Autumn at Glen Affric (2)

Having visited my favoured spot overlooking the Caledonian Forest, I proceeded up the side of Am Meallan to the well-known location with a view over the lodge and along the length of Loch Affric.

It’s definitely an autumn morning location: the sun rises behind you, skimming up and over the tops of mountains beyond Loch Beinn a’Mheadhoinn, rising as it heads south; accordingly, patches of bright sunlight interspersed with cloud-shadows lap like waves across the undulating landscape from distance right over you.

Of course I had to make a timelapse video of it:

Loch Affric timelapse 2017-10-14 from Tim Haynes on Vimeo.

And two more photos to summarize the morning:

Sunlight and cloud shadow – an outcrop of Scots Pine and birch trees on Sgurr na Lapaich

Proper colours. The most beautiful shade of green pine foliage interspersed with orange/yellow warm birch trees, all lapping up the early morning light.

A classic view – soft heather and bracken leading past Loch Affric to the mountains beyond (Kintail / Glen Sheil in the very far distance).
I had befriended a fellow photographer down at the glen earlier; the first I knew that they had followed me a few minutes later up to this memorial viewpoint was the word “WOW!” exclaimed a few feet behind me.

Autumn at Glen Affric (1)

For about 13 years I have been of the opinion that it has not been a year without at least one trip to Glen Affric.

My favoured time is autumn, late October, to catch the trees in the Caledonian Forest reserve at their most colourful.

Arriving before sunrise, the light is all dull  and the scenery a moody shade of gloomy Рthe last vestiges of moon stars remaining in the cobalt blue sky.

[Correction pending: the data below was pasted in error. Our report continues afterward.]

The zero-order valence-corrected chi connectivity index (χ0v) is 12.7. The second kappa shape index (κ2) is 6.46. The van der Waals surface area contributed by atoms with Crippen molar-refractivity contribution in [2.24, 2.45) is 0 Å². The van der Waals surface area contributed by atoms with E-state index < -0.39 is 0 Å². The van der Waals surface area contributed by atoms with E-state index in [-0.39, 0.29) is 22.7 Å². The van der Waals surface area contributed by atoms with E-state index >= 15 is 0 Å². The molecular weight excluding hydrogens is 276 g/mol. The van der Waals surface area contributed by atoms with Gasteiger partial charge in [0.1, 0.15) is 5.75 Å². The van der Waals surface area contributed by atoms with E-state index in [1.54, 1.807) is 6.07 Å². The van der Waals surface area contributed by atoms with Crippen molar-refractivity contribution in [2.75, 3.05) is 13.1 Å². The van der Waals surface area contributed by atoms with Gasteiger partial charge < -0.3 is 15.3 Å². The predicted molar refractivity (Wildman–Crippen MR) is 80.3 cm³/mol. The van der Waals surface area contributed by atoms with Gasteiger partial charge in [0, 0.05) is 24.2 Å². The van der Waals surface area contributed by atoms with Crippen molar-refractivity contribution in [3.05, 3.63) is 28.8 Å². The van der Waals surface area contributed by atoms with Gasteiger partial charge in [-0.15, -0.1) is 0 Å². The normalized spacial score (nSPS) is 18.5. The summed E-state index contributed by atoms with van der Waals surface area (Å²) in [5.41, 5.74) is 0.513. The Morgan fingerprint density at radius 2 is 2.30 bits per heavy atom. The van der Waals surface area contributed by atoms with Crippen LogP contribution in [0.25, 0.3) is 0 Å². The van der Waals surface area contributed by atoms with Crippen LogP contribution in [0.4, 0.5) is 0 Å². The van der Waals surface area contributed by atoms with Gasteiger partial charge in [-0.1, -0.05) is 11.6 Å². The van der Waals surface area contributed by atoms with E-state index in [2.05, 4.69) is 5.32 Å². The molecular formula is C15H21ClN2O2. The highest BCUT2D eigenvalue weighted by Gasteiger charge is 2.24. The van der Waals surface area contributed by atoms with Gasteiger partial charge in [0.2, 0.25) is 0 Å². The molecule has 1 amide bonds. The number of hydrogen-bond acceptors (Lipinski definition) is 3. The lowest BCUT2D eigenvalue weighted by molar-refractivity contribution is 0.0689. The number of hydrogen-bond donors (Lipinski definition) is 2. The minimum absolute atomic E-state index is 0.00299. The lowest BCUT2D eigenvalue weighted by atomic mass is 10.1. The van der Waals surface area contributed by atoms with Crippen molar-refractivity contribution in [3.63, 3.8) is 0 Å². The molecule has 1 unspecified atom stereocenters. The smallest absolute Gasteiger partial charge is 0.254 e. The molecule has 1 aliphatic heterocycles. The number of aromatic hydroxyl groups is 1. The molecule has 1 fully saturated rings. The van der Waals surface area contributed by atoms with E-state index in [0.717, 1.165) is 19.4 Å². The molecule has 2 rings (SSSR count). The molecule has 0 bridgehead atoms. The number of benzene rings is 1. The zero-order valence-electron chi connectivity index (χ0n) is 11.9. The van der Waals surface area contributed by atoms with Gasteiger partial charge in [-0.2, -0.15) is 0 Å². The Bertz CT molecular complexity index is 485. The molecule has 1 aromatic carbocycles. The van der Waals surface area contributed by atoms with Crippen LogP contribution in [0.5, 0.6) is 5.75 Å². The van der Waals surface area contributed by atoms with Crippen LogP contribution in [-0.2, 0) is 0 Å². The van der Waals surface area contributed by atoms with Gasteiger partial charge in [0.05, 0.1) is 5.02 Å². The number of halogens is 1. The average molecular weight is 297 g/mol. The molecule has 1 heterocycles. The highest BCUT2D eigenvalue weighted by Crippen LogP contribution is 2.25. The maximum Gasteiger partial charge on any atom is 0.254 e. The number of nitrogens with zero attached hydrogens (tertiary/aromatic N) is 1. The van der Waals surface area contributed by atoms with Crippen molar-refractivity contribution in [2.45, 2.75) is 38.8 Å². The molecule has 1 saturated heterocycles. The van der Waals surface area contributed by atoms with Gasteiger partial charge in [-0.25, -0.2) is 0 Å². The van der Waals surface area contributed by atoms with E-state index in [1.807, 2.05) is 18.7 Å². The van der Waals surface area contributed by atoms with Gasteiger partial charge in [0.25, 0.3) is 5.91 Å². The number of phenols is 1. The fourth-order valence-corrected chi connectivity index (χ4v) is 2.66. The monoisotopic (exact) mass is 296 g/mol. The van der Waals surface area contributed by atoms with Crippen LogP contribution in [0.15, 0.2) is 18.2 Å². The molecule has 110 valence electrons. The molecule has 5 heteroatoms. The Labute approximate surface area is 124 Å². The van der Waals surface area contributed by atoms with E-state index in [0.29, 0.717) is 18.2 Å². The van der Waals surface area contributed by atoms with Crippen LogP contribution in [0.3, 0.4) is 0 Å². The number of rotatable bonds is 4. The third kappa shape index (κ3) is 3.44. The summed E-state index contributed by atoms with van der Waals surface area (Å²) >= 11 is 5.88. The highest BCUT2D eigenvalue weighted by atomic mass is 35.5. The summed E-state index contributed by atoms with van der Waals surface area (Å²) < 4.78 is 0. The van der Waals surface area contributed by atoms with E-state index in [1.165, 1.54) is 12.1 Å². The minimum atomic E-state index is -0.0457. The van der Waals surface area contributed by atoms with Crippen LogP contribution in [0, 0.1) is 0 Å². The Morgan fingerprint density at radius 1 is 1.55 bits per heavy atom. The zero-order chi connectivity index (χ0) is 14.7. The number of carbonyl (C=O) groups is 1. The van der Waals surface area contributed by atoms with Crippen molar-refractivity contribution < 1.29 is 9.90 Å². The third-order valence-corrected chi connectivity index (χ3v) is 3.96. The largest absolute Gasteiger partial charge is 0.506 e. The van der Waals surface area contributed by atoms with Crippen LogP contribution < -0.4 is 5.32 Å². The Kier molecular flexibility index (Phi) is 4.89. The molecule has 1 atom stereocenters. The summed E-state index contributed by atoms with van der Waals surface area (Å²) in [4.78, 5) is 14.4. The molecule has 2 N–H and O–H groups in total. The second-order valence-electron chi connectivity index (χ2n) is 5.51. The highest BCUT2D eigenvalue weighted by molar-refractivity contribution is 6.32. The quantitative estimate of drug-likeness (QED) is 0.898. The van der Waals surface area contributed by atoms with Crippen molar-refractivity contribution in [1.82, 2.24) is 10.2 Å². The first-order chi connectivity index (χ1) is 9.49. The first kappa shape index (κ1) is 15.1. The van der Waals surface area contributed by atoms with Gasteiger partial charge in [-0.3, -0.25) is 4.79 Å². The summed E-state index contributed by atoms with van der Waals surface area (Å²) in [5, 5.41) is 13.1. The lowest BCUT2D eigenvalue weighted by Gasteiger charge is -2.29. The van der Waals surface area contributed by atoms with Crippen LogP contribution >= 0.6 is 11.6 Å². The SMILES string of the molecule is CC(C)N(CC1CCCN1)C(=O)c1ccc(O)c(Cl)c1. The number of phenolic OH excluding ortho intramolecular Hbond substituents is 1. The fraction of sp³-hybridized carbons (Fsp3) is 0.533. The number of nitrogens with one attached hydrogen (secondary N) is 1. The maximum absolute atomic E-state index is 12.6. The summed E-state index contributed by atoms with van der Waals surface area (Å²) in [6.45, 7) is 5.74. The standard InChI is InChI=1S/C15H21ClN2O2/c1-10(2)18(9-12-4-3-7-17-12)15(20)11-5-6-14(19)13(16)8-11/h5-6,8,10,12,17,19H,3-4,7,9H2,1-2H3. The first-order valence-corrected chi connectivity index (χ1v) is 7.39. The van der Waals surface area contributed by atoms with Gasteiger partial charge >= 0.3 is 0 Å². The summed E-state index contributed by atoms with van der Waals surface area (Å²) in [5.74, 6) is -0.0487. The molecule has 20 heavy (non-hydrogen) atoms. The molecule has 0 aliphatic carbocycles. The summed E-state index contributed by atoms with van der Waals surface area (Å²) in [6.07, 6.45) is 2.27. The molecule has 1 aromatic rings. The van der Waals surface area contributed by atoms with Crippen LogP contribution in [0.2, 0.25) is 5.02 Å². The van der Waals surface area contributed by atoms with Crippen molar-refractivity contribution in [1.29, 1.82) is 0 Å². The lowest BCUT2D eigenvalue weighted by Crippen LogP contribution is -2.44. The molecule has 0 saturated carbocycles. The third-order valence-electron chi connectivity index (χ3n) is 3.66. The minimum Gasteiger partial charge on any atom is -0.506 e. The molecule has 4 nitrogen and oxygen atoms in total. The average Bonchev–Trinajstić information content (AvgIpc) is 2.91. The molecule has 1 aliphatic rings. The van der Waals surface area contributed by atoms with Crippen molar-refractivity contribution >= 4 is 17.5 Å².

One of my favourite scenes at Glen Affric – two ncie birch trees amongst purple and green heather.
Sadly this shot has been marred in recent years by the installation of a large wide path cutting right through the heather between bench and trees; this photo used to be easier to compose but now I’m too conscious of having to position the frame to avoid the path just below; it’s becoming too much of a trick-shot for my liking.

 

Slowly, over the course of an hour after the posted sunrise time, the sun will gradually rise behind Meall Dubh beyond Loch Beinn a Mheadhoinn, casting a beautiful light on the forest:

Having arrived so early, it is a delight to bask in the first proper warm sunlight of the day:

One of my favourite birches – always think it should be called “Dancer” for some reason – basking in the first warm rays of sunrise amongst the heather.

Sunrise at Kinnoull Hill

Early one morning in August I set off up Kinnoull Hill in Perth; a 40-minute stroll through the woods and I arrived at the top just in time for sunrise.

There are a couple of classic viewpoints, although juggling foreground foliage is not the easiest. This is the view closer to the tower with a hint of sunlight behind the hill, a line of light streaking round to illuminate some of the yellow trees below:

Sunrise behind Kinnoull Hill, with the River Tay running along the Carse of Gowrie into the distance

And this is a little further back, the sun having risen illuminating the whole Carse of Gowrie and River Tay, sky still shades of yellow and pink:

A classic view of the tower and River Tay from Kinnoull Hill, Perth

Walking back through the woods was rather pleasant too – lots of dappled sunlight on the trees.

This was one of the first photo-sets I processed using Affinity Photo Pro on the iPad. Loving the colour and tone already!

Birnham Hill